Ray-wind: Batman (1989)

Ray-wind: a hilariously-named segment (look up at the blog title, okay, back to me.  See what I did?) in which I watch a film that I’ve not seen for years, and see how it holds up.

The opening credits dance around the Batman logo.  With a Danny Elfman score, even this feels like an adventure.  I was emotionally exhausted by the time the film began.

From the first scene there’s a palpable sense of Gotham City; it feels alive.  Bustling streets of beggars, hoes, newspaper vendors, Gotham feels alive right away.  It’s an efficient scene also, introducing Batman, giving us a sense of the myths around him (by way of the two robbers), showing a crime reminiscent of the Bruce’s childhood tragedy, and illustrating Batman’s sense of justice.

An important part of Batman’s character in the comics is that he won’t kill, despite it possibly being the best thing to do (given what, say, the Joker will do if he escapes from Arkham Asylum, as he often does).  This film, however, muddies this.  Two muggers talk about what happened to unseen characters Johnny Gobbs, the rumour being that he was thrown off of a building by Batman.  Of course this may just be junkie-whispers.  But later Batman fires rockets at groups of Joker’s henchmen, knocks Joker off of a church roof, and soon kills him by attaching a gargoyle to Joker’s leg, the weight of it dropping him to his doom.  Batman may never murder, but he’s guilty of manslaughter.

Batman (the film) is lighter and more theatrical than I remember.  Scenes featuring Robert Wuhl and Jack Palance are hammy and typically 80s.  Yet as soon as Joker, the true star of the film, arrives, the film improves.  The theatricality of the film is now appropriate for Jack Nicholson’s wonderfully over-the-top performance.  Batman is like a stage show without its lead, looking for someone to pin it’s aesthetic to.  Once Joker arrives, everything falls into place.

Joker’s emergence is a great scene.  Jack recovers from his injuries in a backstreet doctors.  The doc removes the bandages and is shocked at what he sees.  A cackle rings out.  The Joker is born, a comic book villain comes to life.  He soon enacts his revenge on Grissom, shooting him from a number of wild poses like a homicidal Harlem Globetrotter.

There’s a question that’s difficult to avoid when rewatching any of Batman films nowadays: am I comparing Burton’s Batman to Nolan’s?  I think that I was, subconsciously.  It’s been said that Bale is the better Batman, but Keaton plays a better Bruce Wayne.  I don’t know if I agree with that, as they play him in very different ways.  Keaton’s acting and the script add far more mystery to Wayne than Nolan’s.  Michael Keaton so easily plays Wayne as enigmatic.  His absent-mindedness, those curious Keaton eyebrows, Bruce always seems to have something else going on, that he’s thinking about other things (as he probably is).  With Nolan’s, we’ve seen how Batman begins (in a film I can’t remember the name of).  But here, Joker has more backstory than Batman does.  We know that the murder of his parents caused Bruce to become Batman, but that’s all.  Whatever happened between then and now is a mystery to us.  Years are missing from his tale, much like that other fictional hero, Jesus. Whether the casting of a mysterious-looking actor in a role filled with mystery was deliberate or not, it certainly worked well.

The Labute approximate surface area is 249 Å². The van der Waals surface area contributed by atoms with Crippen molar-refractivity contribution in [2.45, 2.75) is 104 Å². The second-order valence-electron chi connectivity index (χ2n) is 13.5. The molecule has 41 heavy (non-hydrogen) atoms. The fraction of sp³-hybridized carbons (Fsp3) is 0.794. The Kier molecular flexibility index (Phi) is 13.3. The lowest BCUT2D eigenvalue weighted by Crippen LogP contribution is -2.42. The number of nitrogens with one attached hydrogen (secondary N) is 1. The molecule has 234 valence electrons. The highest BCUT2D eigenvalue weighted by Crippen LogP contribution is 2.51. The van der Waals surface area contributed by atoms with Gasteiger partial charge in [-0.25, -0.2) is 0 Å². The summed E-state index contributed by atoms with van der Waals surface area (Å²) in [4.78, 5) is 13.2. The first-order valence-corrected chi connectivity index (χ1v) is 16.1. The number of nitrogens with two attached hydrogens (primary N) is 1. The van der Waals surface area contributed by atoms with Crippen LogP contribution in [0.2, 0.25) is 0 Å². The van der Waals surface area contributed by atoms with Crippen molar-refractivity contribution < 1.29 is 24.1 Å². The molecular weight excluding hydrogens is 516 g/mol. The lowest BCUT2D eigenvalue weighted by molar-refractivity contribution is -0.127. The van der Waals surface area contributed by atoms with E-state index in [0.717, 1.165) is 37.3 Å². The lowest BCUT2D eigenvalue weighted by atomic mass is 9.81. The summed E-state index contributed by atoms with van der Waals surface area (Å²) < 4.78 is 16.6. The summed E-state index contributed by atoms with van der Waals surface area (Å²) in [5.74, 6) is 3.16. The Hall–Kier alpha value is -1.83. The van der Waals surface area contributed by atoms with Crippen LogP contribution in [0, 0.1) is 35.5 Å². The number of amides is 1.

Something had bothered me about the scene in the chemical factory, it lacked drama.  On this viewing I realised why.  Cops arrive to arrest a number of armed criminals.  They’re also tooled-up and ready to shoot.  Except Commissioner Gordon.  He stands there unarmed, dishing out orders with no sense of the danger around him.  He’s like a gamer playing a strategy game, moving his troops left and right while being seemingly untouchable himself.  He’s far from safe, of course, and Batman has to save him from Jack’s bullet.  Jack then turns this shot on someone else, Eckhardt, another cop wandering the scene without a care in the world.

There’s some questionable editing when Jack falls off the boardwalk.  Despite falling over backwards he manages to completely turn around in mid-air, and catches a hold facing forward.  I didn’t realise that Jack Nicholson was a gymnast.

If Nolan’s Batman films have a theme of building destruction, Burton’s Batman concerns itself with the vertigo-inducing height of these buildings.  Batman plays on the verticality of Gotham, of Batman’s use of such heights and the danger inherent in height and gravity.  In Batman’s first appearance he threatens to drop a mugger from a roof.  Napier falls to his de facto death from a catwalk.  Batman and Vicky winch from ground level to a catwalk in seconds to escape criminals, before Bats has to take the unaided plunge right back down again (because Vale is fat).  Height is particularly prominent in the vertiginous church scenes of the finale.  A church bell falls, crashing hundreds of feet to the ground, as Batman has to grip the walls to avoid it.  Batman is thrown from the belfry, managing to save himself before toppling a henchman to his doom, the camera dwelling on his fall.  Then there’s the hamstring-tightening roof scene in which Vicky and Batface dangle from the edge as Joker dances just inches from their fingertips, loosening bricks.  Batman attaches a gargoyle to Joker, who plummets to his death.  Then the duo fall also, only saved by a handy Bathook.  These scenes seem to deliberately play on our natural fear of heights.

I love Batman’s smoke bombs.  It suits this theatrical vision of Batman well to occasionally have him vanish, wizard-style, in a puff of smoke.  Also, it’s nice to hear on the official police report that Jack committed suicide.  The popo not only ignore any mention of Batman, but know that taking credit for killing Napier might bring more attention to the case than they would want.

Trivia: Tim Burton agreed to direct Batman as soon as he heard the ‘Goth’ part of Gotham City.  Gotham is a dark city lit with punches of neon.  This darkness contrasts nicely with the Joker’s lurid colour scheme.  His white face, green hair and red lips are magnified further with his multicoloured attire.  It seems like, as the 80s died, one of its last big films soaked up all the colour of the decade and splashed it all over Jack Nicholson’s suit.

I’ve always loved the newsreader scenes in Batman.  One reporter is affected by Smilex while on air, causing her to giggle through a morbid news segment.  The next time we see the news show, the anchors look rough as they’ve avoided using toiletries, due to them possibly being poisoned.  It’s a nice, well played moment, though it seems a bit ridiculous (are we to believe that Vicky doesn’t use any beauty products?).